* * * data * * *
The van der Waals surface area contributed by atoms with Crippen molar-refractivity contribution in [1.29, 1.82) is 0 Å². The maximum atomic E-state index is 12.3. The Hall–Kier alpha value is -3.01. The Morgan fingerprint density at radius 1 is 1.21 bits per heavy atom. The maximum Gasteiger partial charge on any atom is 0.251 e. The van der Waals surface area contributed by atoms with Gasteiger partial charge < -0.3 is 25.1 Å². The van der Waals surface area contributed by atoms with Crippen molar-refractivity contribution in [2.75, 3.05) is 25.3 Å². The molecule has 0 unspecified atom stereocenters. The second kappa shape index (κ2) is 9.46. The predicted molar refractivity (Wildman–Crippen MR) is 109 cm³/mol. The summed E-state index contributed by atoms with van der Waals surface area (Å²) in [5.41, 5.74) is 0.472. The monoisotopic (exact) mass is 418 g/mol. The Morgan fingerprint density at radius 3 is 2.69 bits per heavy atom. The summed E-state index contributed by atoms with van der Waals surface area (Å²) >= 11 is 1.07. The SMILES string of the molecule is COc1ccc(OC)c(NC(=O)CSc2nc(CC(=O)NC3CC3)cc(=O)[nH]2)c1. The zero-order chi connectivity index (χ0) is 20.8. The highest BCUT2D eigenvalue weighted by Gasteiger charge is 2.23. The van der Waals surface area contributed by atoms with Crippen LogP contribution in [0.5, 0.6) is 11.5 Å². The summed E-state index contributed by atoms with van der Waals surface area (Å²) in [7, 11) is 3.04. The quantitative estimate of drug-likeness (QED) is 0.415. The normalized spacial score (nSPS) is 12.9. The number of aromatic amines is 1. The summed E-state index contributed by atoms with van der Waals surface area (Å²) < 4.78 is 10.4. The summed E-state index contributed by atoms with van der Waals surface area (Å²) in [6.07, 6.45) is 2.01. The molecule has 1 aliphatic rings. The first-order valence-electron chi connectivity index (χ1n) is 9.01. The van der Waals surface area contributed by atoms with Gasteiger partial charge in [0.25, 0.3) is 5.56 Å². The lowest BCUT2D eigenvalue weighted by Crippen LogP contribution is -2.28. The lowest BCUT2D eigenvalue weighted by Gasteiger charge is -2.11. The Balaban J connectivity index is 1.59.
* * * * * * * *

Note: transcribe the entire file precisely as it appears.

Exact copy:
The van der Waals surface area contributed by atoms with Crippen molar-refractivity contribution in [1.29, 1.82) is 0 Å². The maximum atomic E-state index is 12.3. The Hall–Kier alpha value is -3.01. The Morgan fingerprint density at radius 1 is 1.21 bits per heavy atom. The maximum Gasteiger partial charge on any atom is 0.251 e. The van der Waals surface area contributed by atoms with Gasteiger partial charge < -0.3 is 25.1 Å². The van der Waals surface area contributed by atoms with Crippen molar-refractivity contribution in [2.75, 3.05) is 25.3 Å². The molecule has 0 unspecified atom stereocenters. The second kappa shape index (κ2) is 9.46. The predicted molar refractivity (Wildman–Crippen MR) is 109 cm³/mol. The summed E-state index contributed by atoms with van der Waals surface area (Å²) in [5.41, 5.74) is 0.472. The monoisotopic (exact) mass is 418 g/mol. The Morgan fingerprint density at radius 3 is 2.69 bits per heavy atom. The summed E-state index contributed by atoms with van der Waals surface area (Å²) >= 11 is 1.07. The SMILES string of the molecule is COc1ccc(OC)c(NC(=O)CSc2nc(CC(=O)NC3CC3)cc(=O)[nH]2)c1. The zero-order chi connectivity index (χ0) is 20.8. The highest BCUT2D eigenvalue weighted by Gasteiger charge is 2.23. The van der Waals surface area contributed by atoms with Crippen LogP contribution in [0.5, 0.6) is 11.5 Å². The summed E-state index contributed by atoms with van der Waals surface area (Å²) in [7, 11) is 3.04. The quantitative estimate of drug-likeness (QED) is 0.415. The normalized spacial score (nSPS) is 12.9. The number of aromatic amines is 1. The summed E-state index contributed by atoms with van der Waals surface area (Å²) < 4.78 is 10.4. The summed E-state index contributed by atoms with van der Waals surface area (Å²) in [6.07, 6.45) is 2.01. The molecule has 1 aliphatic rings. The first-order valence-electron chi connectivity index (χ1n) is 9.01. The van der Waals surface area contributed by atoms with Gasteiger partial charge in [0.25, 0.3) is 5.56 Å². The lowest BCUT2D eigenvalue weighted by Crippen LogP contribution is -2.28. The lowest BCUT2D eigenvalue weighted by Gasteiger charge is -2.11. The Balaban J connectivity index is 1.59.